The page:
Thursday, January 20, 2011

The problem with education...

Via Timmy, here's the teaching unions' attitude to education... [Emphasis mine.]
Unions said a proposed review of primary and secondary school subjects would render the curriculum unfit for the needs of a modern education system.

They insisted that a renewed focus on detailed subject knowledge was “elitist” and would alienate thousands of children, particularly those from the poorest backgrounds.

So, knowing about stuff in anything greater than the most cursory detail is "elitist", is it?

And poor people cannot possibly be interested in learning because, presumably, they want to ensure that they and their children remain poor for ever...?

These people have got to go.

Wednesday, January 19, 2011

Penny's dreadful

It will hardly be a surprise that, like The Appalling Strangeness, I had a bit of a giggle when Guido highlighted the rampant hypocrisy inherent in Laurie Penny's advert for a researcher.
The job is to “find statistics and quotes and case studies, talk over what I’m writing and hunt down sources and stories for me, and keep meticulous notes of all sources in academic format.” For this the lowly researcher will be paid the grand sum of £500 for 85 hours work. As a fearless left-wing campaigner for higher living standards for the workers surely Laurie must know that £5.88 per hour is short of the minimum wage and far from the “living wage” she publicly supports (£7.85). Apparently the job would “suit someone who is currently out of work, working part-time, or parenting”. What planet is she on that she thinks parents can afford childcare on £5.88 per hour?

Even more controversial than the flouting of minimum wage legislation is her contempt for sexual equality legislation. She clearly states: “I’m probably looking for a female researcher”. The EHRC clearly says: “Stating a preference for a man or woman in a job advertisement is unlawful sex discrimination unless the requirements of the particular job mean that it is lawful to employ only a man or a woman”. Form an orderly queue…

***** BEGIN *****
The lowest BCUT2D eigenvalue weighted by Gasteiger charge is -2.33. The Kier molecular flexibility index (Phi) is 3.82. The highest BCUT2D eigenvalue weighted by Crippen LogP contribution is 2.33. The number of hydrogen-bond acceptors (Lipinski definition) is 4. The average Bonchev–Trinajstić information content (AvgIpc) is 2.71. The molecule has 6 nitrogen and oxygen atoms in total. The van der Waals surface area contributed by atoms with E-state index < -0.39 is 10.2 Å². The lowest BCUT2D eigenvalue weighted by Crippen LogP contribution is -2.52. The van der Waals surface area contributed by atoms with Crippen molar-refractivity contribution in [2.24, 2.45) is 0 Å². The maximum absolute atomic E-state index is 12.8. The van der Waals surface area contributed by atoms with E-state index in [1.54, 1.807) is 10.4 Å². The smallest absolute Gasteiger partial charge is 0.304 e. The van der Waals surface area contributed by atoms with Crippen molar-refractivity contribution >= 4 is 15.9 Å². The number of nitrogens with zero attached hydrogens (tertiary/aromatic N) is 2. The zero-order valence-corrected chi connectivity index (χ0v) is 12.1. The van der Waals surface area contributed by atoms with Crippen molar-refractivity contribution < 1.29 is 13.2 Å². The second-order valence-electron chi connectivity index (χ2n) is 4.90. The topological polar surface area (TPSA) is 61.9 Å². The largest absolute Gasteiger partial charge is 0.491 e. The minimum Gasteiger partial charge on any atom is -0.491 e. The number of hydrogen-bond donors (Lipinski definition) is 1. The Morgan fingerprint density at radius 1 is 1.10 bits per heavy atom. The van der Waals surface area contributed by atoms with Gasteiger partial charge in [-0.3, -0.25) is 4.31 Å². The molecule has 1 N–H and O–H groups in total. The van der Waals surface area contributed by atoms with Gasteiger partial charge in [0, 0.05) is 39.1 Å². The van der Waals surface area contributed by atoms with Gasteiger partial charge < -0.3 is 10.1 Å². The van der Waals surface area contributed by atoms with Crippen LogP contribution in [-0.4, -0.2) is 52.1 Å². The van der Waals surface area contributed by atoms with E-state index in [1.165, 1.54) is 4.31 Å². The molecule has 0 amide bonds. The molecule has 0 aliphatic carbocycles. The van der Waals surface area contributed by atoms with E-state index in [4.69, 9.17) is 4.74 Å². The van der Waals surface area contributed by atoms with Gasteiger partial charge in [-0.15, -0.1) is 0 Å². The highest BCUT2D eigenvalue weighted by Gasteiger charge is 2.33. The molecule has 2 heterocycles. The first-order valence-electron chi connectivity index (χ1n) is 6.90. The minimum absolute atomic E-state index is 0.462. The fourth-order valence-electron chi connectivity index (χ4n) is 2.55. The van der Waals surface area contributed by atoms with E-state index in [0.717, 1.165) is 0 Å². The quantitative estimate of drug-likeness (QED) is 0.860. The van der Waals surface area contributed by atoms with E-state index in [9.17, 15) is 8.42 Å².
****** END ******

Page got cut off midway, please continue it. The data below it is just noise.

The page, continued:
All jolly hilarious but, to be fair to Laurie, she does point out that the research could be done at home and, in the main, through the internet—as such, it's not as though a parent would necessarily need to get childcare.

Although, of course, if one is not working alongside the great Penny Red, then it is going to be extremely difficult for Laurie to make good on her offer to "make you tea at any hour".

What really grips my shit though, is that darling Penny says that "this will be a lump sum coming out of my own not terribly well-stuffed pocket" and that she wishes she...
... could afford to pay the living wage for this rather than just minimum wage, but that's not an option for me at the moment.

First, £500 divided by 85 hours works out at £5.88—not the minimum wage of £5.93. So, not much of a problem: you just need to work fewer hours. After all, Penny is paying a lump sum for a certain amount of work to be done, not a certain number of hours.

However, if Laurie Penny cannot afford to pay £7.85 an hour, why the living fuck does she think that anyone else can afford to? Does she think that every else's pockets are considerably more stuffed than hers? Is she, as I suspect, one of these utter morons who imagines that companies—or, indeed, individuals—have vast amounts of magic money that they can just splurge around with gay abandon?

Yes, she probably is.

Because, like most socialists, she will be unable to connect her impecuniousness with anyone else's. After all, in Laurie's world, everyone is considerably richer than her, eh?

Second, as I did with the equally delectable Kezia Dugdale, it is worth looking at this "living wage"—because it is a complete and utter nonsense.
  1. A person working a 37.5 hour week on the minimum wage earns £11,563.50 yearly. Once tax is deducted, that person takes home £9,903.02.

  2. A person working a 37.4 hour week on the "living wage" earns £15,307.50 and, after tax, takes home £12,486.38.

As Timmy has repeatedly pointed out, we could practically eliminate the difference between the minimum wage and the living wage simply by extorting less money from the poor.
Then we have the living wage enthusiasts, those who would insist that wages should come up to the £7.60 an hour which constitutes the pre-tax income needed to live not in poverty as defined by the public through the Joseph Rowntree Trust. That’s 58% of median wage.